Photography legend John Shaw returns with his much-anticipated guide to digital nature photography, complete with more than 250 extraordinarily beautiful photographs.
For over four decades, John Shaw’s authentic voice and trusted advice has helped photographers achieve impressive shots in the great outdoors. In his first-ever book on digital photography, Shaw provides in-depth advice on everything from equipment and lenses to thorough coverage of digital topics including how to use the histogram. In addition, he offers inspirational and frank insight that goes far beyond the nuts and bolts of photography, explaining that successful photos come from having a vision, practicing, and then acquiring the equipment needed to accomplish the intention. Easily digestible and useful for every type of photographer, and complete with more than 250 jaw-dropping images,
John Shaw’s Guide to Digital Nature Photography is the one book you’ll need to beautifully capture the world around you.
JOHN SHAW is the author of many enduring bestsellers, including seven previous books on nature photography. His work is frequently featured in
Audubon magazines, as well as in calendars, books, and advertisements. He has photographed on every continent, from the Arctic to the Antarctic, and leads sold-out workshops around the globe. Visit him at johnshawphoto.com.
What Is There to Photograph?
Each year, I travel the globe to take pictures, often leading photo tours or workshops. The people in these groups are specifically interested in photographing the natural world, yet it’s on these trips that I inevitably hear the question “What is there to photograph?”
Truly this is the wrong question to ask; it leads photographers to take pictures that are empty of emotional content. Without passionate involvement, our pictures are nothing more than records. The question we should be asking is “What is there to discover?” Only after we have let our minds and eyes deal intimately with the abundance of natural marvels around us should
we attempt to photograph them.
Photography should be both a process of discovery and a procedure for recording that discovery. In the process of photography, we order the chaos around us by making decisions. We decide to emphasize one aspect of the world—what we have discovered—and ignore all others. We want to represent that subject in a way that conveys how it has emotionally involved us. To do this, we must make conscious decisions about what to include within the photographic frame and how to organize the content. At this point, the procedure of photography enters. Now we must make technical choices involving the mechanics of photography: lenses, light, and exposure.
The photographic process should be deliberate and studied. Structuring our visual environment is the role of composition, but that structure doesn’t just appear from nowhere. Nor is the procedure of choosing lenses and setting exposure values automatic. We must become adept in dealing with both the aesthetics and the mechanics of photography; otherwise, our results will be failures.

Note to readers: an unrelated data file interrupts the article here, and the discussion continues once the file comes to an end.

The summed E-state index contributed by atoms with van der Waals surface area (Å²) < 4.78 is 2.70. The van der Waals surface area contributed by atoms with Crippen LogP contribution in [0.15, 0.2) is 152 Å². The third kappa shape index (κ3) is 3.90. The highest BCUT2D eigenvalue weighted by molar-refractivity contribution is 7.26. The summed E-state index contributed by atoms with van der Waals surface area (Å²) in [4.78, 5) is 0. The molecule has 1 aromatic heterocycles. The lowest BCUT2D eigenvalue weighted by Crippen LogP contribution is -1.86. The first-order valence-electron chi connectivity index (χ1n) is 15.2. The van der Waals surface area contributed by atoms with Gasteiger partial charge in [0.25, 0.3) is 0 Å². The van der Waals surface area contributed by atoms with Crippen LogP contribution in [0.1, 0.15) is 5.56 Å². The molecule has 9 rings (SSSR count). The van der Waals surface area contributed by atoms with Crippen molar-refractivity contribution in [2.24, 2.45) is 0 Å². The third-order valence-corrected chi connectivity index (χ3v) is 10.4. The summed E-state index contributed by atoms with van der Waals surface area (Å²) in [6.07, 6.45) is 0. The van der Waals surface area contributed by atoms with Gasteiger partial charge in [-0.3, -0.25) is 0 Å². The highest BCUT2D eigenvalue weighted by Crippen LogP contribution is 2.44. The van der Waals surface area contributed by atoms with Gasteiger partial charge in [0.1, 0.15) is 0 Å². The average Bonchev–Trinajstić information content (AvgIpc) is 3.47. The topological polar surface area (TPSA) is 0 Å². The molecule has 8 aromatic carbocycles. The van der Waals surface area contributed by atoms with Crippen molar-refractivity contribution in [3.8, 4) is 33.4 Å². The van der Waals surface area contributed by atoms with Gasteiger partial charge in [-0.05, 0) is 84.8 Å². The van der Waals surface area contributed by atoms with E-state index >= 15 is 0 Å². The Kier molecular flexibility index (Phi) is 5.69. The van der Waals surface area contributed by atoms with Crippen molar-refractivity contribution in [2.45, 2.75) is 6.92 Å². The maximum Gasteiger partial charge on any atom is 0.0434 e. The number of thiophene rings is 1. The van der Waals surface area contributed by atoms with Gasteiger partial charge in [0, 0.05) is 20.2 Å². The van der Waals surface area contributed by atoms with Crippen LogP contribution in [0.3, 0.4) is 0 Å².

Photography’s dual nature has always fascinated me. In a good photograph, both aspects work in tandem, neither overwhelming the other. Form and content go hand in hand to produce a synthesis, an interesting work that engages both the viewer’s mind and emotions. To achieve this synthesis, you, the photographer, must play two simultaneous roles as well. On one hand, you must be a poet and an artist, opening yourself to the intuitive and mystical world of your inner vision. On the other hand, you must be a technician, rationally dealing with shutter speeds, f-stops, and focal lengths. Vision without craftsmanship is as much a failure as craftsmanship without vision. We’ve all seen photos that are intensely personal and emotional yet lack any technical competence. We dismiss these as lacking organization and think the creator cannot control the medium. We’ve all also seen photos that are technically superb but have no soul. These are aesthetically insipid, dull, and uninspiring works.
Most people have more difficulty with the technical aspect. We all see images in our mind’s eye . . . but how to record these? We take an interesting trip, but the resulting pictures seem to have little relationship with our experiences. Why? I’m convinced that the main factor is that most of us are only occasional photographers; consequently, we’re always starting over in the learning process. A solution many people adopt is to buy a fancy camera and then set it in autofocus/autoexposure/auto-everything mode so that they don’t have to think about what the camera is doing. However, this means that they have abdicated their photographic responsibilities; they have become camera carriers, not photographers. They are allowing a machine to make decisions for them, without learning how to control the machine.
I’m always amazed by people who say that cameras are too complex for them to learn to operate. I’ve seen people who otherwise are extremely competent become helpless when dealing with f-stop numbers or using a tripod. Yet these same people are doctors, lawyers, teachers, and computer programmers—people who make complex decisions every day. A camera is only a machine and no more a technical mystery than any other machine. If you can drive a car, ride a bicycle, or use a cell phone, you can operate a camera (and not just the one in your smartphone!).
Mastering the technical nature of photography frees you to concentrate on the aesthetic side; that’s why I emphasize technique so much. If you’re fumbling around with lenses and tripods, your inner vision will soon evaporate. You want to reach the point where technical mastery is second nature, where you can concentrate on the image instead of having to focus on the procedure. Control of both sides of photography, the technical and the aesthetic, is needed so that you can produce the best images possible.